I was born in the Chickasaw Nation, on Roaring
Creek, in 1879.
My father was a farmer and trader. He raised
corn to feed his cows, horses, hogs and chickens. He bought his supplies at
In 1886, when I was seven years old, I went to
stay with my Grandmother Moncrief, who lived on the Little Washita River, about
three miles south of where the Fred post office was. My grandmother had one of
the first herds of Durham cattle that there was in the country and her brand was
M+. The country was all open, but her cattle never strayed far.
My grandmother was a widow, and the cowboys
were kind enough to keep a watch over her cattle, even though they never worked
for her. If they would find one of her cows several miles from home, they would
bring or send it back. That is one outstanding thing about the frontier men;
they would all help, and respect women.
Dave and Scott COOK had the post office at
Fred, and they ran a general merchandise store. Mail was delivered at Fred about
once a week, being carried in a stage coach or hack. From Fred the stage coach
went to Anadarko, and then back on its way to Pauls Valley and Caddo.
I went to school in a little one-room
cottonwood box house in Fred. The benches we sat on and the tables we used for
desks were made of cottonwood; the lumber used to build our school house and
desks came from Bitter Creek, where there was a sawmill.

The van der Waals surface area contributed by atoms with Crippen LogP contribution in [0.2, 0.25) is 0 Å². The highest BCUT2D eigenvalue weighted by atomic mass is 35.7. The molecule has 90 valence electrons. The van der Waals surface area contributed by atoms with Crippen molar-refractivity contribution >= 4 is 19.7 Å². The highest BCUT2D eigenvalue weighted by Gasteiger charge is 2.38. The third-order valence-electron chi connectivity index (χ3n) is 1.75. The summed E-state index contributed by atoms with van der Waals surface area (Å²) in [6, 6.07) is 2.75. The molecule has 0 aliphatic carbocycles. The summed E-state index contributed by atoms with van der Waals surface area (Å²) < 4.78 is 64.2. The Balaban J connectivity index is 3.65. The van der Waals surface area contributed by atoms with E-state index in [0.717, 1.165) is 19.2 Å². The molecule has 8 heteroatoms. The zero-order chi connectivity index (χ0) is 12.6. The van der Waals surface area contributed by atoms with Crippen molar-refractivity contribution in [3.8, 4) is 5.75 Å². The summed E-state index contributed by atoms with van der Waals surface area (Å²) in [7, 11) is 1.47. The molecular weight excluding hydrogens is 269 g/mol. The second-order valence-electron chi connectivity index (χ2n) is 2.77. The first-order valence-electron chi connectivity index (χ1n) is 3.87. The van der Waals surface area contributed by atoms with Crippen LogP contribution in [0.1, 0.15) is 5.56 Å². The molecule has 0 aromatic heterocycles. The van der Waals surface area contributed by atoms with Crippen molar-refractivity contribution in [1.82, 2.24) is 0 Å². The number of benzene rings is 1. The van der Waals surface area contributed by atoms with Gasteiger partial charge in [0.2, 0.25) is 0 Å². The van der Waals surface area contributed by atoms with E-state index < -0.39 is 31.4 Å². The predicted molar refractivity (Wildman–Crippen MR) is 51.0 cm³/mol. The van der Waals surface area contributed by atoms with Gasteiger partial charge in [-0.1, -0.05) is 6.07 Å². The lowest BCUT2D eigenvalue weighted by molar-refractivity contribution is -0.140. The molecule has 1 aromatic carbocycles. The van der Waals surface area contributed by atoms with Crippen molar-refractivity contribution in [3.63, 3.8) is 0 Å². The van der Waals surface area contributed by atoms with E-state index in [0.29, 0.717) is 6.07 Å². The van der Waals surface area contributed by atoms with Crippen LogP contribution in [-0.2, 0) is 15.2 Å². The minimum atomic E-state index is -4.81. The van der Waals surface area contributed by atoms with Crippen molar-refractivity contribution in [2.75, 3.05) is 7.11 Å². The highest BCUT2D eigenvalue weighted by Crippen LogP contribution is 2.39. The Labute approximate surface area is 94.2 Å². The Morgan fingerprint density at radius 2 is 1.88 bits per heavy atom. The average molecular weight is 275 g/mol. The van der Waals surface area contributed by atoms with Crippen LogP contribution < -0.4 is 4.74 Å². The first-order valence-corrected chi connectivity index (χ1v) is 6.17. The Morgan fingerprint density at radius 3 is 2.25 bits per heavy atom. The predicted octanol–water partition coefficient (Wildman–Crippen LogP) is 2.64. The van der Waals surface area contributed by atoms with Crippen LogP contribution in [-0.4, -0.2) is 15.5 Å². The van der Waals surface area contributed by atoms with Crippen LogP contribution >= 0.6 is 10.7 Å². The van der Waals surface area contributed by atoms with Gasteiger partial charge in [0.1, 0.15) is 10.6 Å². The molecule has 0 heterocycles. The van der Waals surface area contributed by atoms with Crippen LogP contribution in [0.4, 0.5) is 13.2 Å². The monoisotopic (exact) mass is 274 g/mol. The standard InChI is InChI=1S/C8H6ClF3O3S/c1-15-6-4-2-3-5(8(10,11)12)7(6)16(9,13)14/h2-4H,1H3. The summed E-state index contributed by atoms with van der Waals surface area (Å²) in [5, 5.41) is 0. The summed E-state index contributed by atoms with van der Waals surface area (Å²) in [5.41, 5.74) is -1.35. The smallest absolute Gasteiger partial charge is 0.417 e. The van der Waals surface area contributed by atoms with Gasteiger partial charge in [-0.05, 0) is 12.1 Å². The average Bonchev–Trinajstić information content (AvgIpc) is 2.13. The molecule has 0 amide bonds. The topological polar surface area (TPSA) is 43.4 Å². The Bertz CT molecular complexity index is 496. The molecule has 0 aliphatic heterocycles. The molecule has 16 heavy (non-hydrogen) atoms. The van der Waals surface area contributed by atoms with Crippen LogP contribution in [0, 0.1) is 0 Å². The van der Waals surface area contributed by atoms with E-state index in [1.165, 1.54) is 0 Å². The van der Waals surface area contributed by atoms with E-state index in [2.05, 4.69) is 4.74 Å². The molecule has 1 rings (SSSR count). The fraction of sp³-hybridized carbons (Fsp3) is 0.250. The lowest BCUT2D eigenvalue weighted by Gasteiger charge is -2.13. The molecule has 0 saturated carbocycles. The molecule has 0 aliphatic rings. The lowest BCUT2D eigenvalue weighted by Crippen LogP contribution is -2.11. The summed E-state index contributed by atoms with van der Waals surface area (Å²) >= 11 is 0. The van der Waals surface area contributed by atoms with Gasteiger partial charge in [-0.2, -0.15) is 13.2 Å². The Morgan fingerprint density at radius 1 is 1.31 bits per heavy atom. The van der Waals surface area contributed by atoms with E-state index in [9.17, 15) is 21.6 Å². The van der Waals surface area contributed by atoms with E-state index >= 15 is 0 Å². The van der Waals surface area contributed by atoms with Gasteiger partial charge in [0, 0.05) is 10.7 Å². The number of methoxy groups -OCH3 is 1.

There were about twenty five school children
going to school at Fred and most all of them rode to school horseback. Our
teacherís name was Bud GIBBS. Our school books were made by McGuffey and we
used a slate instead of pencil and paper.
All of the children brought their lunches,
which consisted mostly of biscuits and meat.
After going to school at Fred several terms I
was sent to Sacred Heart, a Catholic Missionary School in the Pottawatomie
County. I was treated very nice there, and they fed us good. After going to
school there one term, I quit school.
In 1895, when I was sixteen years old, I
saddled my horse and made a trip to Texas by myself, hunting work. The people
along the way whom I stayed overnight with treated me nice, fed me and my horse
and never charged me anything.
I got a job in Texas working on a big cattle
ranch, and stayed there one year then returned to my parentís home on the
north side of the Washita River just north of Chickasha.
I was allotted five miles northwest of
Chickasha. I am one-eighth Chickasaw.
[Submitter's Comment: Jeff Moncrief, oldest son of William and Pauline Lina Maupin Moncrief]
Submitted to OKGenWeb by
Submitted by Sandi Carter, First cousin twice removed